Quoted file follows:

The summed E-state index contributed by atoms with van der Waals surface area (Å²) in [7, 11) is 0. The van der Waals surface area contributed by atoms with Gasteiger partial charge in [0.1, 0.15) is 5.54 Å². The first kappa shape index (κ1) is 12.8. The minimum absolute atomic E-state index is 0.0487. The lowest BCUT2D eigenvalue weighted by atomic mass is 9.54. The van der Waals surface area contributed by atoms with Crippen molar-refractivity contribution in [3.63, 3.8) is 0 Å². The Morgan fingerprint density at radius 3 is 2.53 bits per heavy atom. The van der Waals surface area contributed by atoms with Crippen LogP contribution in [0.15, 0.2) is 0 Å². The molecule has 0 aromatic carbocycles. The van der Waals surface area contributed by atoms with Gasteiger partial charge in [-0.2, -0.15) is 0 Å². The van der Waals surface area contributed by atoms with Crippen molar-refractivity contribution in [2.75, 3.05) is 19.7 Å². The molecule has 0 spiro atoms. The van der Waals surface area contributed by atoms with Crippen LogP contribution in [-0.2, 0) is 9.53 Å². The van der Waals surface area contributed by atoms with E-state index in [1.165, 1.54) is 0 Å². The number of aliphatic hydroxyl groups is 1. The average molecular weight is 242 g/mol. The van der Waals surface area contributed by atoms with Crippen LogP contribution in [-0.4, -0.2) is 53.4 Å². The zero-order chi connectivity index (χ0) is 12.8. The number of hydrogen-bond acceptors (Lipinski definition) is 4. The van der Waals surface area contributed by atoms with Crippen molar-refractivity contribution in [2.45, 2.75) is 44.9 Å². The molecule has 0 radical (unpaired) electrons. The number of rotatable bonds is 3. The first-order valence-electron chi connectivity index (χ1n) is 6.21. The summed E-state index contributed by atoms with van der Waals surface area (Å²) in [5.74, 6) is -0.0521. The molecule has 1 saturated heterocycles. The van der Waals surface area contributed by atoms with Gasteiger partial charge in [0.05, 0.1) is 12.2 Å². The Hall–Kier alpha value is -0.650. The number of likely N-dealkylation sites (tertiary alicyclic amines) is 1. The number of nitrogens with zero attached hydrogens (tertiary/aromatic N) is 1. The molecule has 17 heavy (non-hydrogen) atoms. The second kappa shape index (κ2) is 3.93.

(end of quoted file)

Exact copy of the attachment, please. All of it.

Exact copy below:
The summed E-state index contributed by atoms with van der Waals surface area (Å²) in [7, 11) is 0. The van der Waals surface area contributed by atoms with Gasteiger partial charge in [0.1, 0.15) is 5.54 Å². The first kappa shape index (κ1) is 12.8. The minimum absolute atomic E-state index is 0.0487. The lowest BCUT2D eigenvalue weighted by atomic mass is 9.54. The van der Waals surface area contributed by atoms with Crippen molar-refractivity contribution in [3.63, 3.8) is 0 Å². The Morgan fingerprint density at radius 3 is 2.53 bits per heavy atom. The van der Waals surface area contributed by atoms with Crippen LogP contribution in [0.15, 0.2) is 0 Å². The molecule has 0 aromatic carbocycles. The van der Waals surface area contributed by atoms with Gasteiger partial charge in [-0.2, -0.15) is 0 Å². The van der Waals surface area contributed by atoms with Crippen molar-refractivity contribution in [2.75, 3.05) is 19.7 Å². The molecule has 0 spiro atoms. The van der Waals surface area contributed by atoms with Crippen LogP contribution in [-0.2, 0) is 9.53 Å². The van der Waals surface area contributed by atoms with E-state index in [1.165, 1.54) is 0 Å². The number of aliphatic hydroxyl groups is 1. The average molecular weight is 242 g/mol. The van der Waals surface area contributed by atoms with Crippen LogP contribution in [-0.4, -0.2) is 53.4 Å². The zero-order chi connectivity index (χ0) is 12.8. The number of hydrogen-bond acceptors (Lipinski definition) is 4. The van der Waals surface area contributed by atoms with Crippen molar-refractivity contribution in [2.45, 2.75) is 44.9 Å². The molecule has 0 radical (unpaired) electrons. The number of rotatable bonds is 3. The first-order valence-electron chi connectivity index (χ1n) is 6.21. The summed E-state index contributed by atoms with van der Waals surface area (Å²) in [5.74, 6) is -0.0521. The molecule has 1 saturated heterocycles. The van der Waals surface area contributed by atoms with Gasteiger partial charge in [0.05, 0.1) is 12.2 Å². The Hall–Kier alpha value is -0.650. The number of likely N-dealkylation sites (tertiary alicyclic amines) is 1. The number of nitrogens with zero attached hydrogens (tertiary/aromatic N) is 1. The molecule has 17 heavy (non-hydrogen) atoms. The second kappa shape index (κ2) is 3.93.